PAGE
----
Based on the method comparison and validation studies it seems unlikely that analytical error in our methods caused consistent over-estimation of naloxone concentrations to the extent we observed.
We found only 2-3% of samples suggestive of adulteration, which cannot explain the high frequency (91-92% of all samples) in which naloxone was detected in our sample sets.
Naloxone has extensive, rapid first-pass metabolism to naloxone-glucuronide and other metabolites after sublingual or oral absorption, yielding low free naloxone concentrations in blood and urine. Comparatively, the bioavailability and therefore urine concentrations of free naloxone are higher following intramuscular, intranasal or intravenous administration (Fan 2009, Wermeling 2013). For our sample sets, we cannot rule out higher total naloxone concentrations than expected as a consequence of frequent intranasal/intravenous BNX use (Jones 2014) but one study in Australia estimated the frequency of BNX film/tablet injection for patients in treatment as only 3-9% (Lofwal 2014).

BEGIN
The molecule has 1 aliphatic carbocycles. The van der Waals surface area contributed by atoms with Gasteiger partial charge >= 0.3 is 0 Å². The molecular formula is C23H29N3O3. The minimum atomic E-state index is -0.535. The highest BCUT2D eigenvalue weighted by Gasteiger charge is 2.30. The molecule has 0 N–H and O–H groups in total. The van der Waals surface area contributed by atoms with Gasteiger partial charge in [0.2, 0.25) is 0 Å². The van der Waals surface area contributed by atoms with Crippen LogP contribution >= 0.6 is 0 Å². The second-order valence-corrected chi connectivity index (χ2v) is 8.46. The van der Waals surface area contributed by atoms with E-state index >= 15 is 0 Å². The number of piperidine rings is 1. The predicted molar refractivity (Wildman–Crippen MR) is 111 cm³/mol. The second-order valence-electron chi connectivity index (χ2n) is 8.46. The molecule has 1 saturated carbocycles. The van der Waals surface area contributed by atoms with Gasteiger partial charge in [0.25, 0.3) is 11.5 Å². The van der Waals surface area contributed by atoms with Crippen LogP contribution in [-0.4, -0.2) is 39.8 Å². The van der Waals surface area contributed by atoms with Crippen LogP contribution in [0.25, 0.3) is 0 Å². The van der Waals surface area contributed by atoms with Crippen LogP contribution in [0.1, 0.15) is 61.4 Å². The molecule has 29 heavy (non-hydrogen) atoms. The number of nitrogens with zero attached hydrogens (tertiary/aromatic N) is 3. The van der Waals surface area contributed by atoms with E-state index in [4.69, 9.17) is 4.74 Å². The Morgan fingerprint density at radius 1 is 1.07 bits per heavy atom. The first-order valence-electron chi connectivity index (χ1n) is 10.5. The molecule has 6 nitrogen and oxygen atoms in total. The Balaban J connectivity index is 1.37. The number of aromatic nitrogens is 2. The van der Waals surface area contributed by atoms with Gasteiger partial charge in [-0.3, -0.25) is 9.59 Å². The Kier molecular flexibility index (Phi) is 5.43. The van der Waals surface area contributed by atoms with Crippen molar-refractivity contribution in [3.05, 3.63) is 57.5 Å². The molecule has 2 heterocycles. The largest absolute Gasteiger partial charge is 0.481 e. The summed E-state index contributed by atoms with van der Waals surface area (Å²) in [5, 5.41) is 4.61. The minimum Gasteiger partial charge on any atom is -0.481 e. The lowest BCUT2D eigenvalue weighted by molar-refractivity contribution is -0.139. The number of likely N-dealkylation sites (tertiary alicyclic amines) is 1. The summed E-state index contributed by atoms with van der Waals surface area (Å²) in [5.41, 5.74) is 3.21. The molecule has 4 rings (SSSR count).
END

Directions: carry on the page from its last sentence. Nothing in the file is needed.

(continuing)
A wrong expectation that total naloxone concentrations will be less than 100 ng/mL in urine from patients treated with sublingual BNX appears to be the most likely explanation. A careful study of selected literature is consistent with the interpretation that free naloxone concentrations are low in urine after sublingual BNX administration, but total naloxone (free + naloxone-glucuronide measured after hydrolysis to free naloxone) may be easily detected using methods with an LLoQ of 1-10 ng/mL. However, a quick review without consideration as to the method used for naloxone analysis (free versus total), as might be performed after an urgent query from a clinician, could easily lead to the false conclusion that naloxone greater than 100 ng/mL is never detectable in urine samples from patients treated with sublingual BNX except from adulteration,.